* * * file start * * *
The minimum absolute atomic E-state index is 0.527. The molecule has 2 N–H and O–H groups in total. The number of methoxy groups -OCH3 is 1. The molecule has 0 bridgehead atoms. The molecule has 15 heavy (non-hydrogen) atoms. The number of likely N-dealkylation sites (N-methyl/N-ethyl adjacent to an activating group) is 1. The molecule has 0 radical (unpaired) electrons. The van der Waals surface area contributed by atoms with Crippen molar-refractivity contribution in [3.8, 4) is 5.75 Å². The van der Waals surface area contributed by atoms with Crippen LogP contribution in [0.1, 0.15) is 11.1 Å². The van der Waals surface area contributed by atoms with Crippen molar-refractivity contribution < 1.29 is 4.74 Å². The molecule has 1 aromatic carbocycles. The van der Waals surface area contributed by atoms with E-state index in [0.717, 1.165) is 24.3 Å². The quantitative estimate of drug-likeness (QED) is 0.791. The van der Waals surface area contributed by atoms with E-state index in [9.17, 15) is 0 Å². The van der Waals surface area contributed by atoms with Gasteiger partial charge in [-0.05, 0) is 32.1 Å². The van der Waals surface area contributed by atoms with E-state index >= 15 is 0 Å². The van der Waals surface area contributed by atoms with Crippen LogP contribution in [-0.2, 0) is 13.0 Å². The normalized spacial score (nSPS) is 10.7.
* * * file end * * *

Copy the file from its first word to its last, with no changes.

The minimum absolute atomic E-state index is 0.527. The molecule has 2 N–H and O–H groups in total. The number of methoxy groups -OCH3 is 1. The molecule has 0 bridgehead atoms. The molecule has 15 heavy (non-hydrogen) atoms. The number of likely N-dealkylation sites (N-methyl/N-ethyl adjacent to an activating group) is 1. The molecule has 0 radical (unpaired) electrons. The van der Waals surface area contributed by atoms with Crippen molar-refractivity contribution in [3.8, 4) is 5.75 Å². The van der Waals surface area contributed by atoms with Crippen LogP contribution in [0.1, 0.15) is 11.1 Å². The van der Waals surface area contributed by atoms with Crippen molar-refractivity contribution < 1.29 is 4.74 Å². The molecule has 1 aromatic carbocycles. The van der Waals surface area contributed by atoms with E-state index in [0.717, 1.165) is 24.3 Å². The quantitative estimate of drug-likeness (QED) is 0.791. The van der Waals surface area contributed by atoms with E-state index in [9.17, 15) is 0 Å². The van der Waals surface area contributed by atoms with Gasteiger partial charge in [-0.05, 0) is 32.1 Å². The van der Waals surface area contributed by atoms with E-state index >= 15 is 0 Å². The van der Waals surface area contributed by atoms with Crippen LogP contribution in [-0.2, 0) is 13.0 Å². The normalized spacial score (nSPS) is 10.7.